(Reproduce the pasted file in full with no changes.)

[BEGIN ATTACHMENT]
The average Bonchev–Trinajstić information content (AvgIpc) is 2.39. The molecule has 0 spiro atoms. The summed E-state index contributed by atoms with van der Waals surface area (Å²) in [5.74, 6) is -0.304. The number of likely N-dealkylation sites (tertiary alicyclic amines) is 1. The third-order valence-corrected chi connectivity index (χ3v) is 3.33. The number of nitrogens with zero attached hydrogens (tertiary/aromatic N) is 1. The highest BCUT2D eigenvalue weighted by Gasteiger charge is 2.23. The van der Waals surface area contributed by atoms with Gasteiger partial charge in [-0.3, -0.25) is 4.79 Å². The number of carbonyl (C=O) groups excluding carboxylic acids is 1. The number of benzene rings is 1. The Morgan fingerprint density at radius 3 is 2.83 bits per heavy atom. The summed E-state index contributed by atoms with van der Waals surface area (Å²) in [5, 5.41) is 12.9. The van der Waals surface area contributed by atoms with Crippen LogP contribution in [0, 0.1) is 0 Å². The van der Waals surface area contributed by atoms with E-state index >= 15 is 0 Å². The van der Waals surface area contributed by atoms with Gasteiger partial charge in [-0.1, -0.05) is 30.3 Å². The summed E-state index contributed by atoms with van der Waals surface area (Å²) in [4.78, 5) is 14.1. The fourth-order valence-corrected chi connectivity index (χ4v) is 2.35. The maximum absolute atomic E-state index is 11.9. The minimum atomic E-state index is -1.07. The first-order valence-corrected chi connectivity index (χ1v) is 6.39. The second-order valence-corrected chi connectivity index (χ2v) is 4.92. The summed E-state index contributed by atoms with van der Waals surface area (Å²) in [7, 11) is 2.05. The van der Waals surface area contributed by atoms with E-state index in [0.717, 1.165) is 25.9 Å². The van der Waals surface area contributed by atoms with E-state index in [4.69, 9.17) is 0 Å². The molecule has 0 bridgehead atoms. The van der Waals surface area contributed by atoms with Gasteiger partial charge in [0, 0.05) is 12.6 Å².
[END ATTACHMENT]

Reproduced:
The average Bonchev–Trinajstić information content (AvgIpc) is 2.39. The molecule has 0 spiro atoms. The summed E-state index contributed by atoms with van der Waals surface area (Å²) in [5.74, 6) is -0.304. The number of likely N-dealkylation sites (tertiary alicyclic amines) is 1. The third-order valence-corrected chi connectivity index (χ3v) is 3.33. The number of nitrogens with zero attached hydrogens (tertiary/aromatic N) is 1. The highest BCUT2D eigenvalue weighted by Gasteiger charge is 2.23. The van der Waals surface area contributed by atoms with Gasteiger partial charge in [-0.3, -0.25) is 4.79 Å². The number of carbonyl (C=O) groups excluding carboxylic acids is 1. The number of benzene rings is 1. The Morgan fingerprint density at radius 3 is 2.83 bits per heavy atom. The summed E-state index contributed by atoms with van der Waals surface area (Å²) in [5, 5.41) is 12.9. The van der Waals surface area contributed by atoms with Crippen LogP contribution in [0, 0.1) is 0 Å². The van der Waals surface area contributed by atoms with E-state index >= 15 is 0 Å². The van der Waals surface area contributed by atoms with Gasteiger partial charge in [-0.1, -0.05) is 30.3 Å². The summed E-state index contributed by atoms with van der Waals surface area (Å²) in [4.78, 5) is 14.1. The fourth-order valence-corrected chi connectivity index (χ4v) is 2.35. The maximum absolute atomic E-state index is 11.9. The minimum atomic E-state index is -1.07. The first-order valence-corrected chi connectivity index (χ1v) is 6.39. The second-order valence-corrected chi connectivity index (χ2v) is 4.92. The summed E-state index contributed by atoms with van der Waals surface area (Å²) in [7, 11) is 2.05. The van der Waals surface area contributed by atoms with E-state index in [0.717, 1.165) is 25.9 Å². The van der Waals surface area contributed by atoms with E-state index in [4.69, 9.17) is 0 Å². The molecule has 0 bridgehead atoms. The van der Waals surface area contributed by atoms with Gasteiger partial charge in [0, 0.05) is 12.6 Å².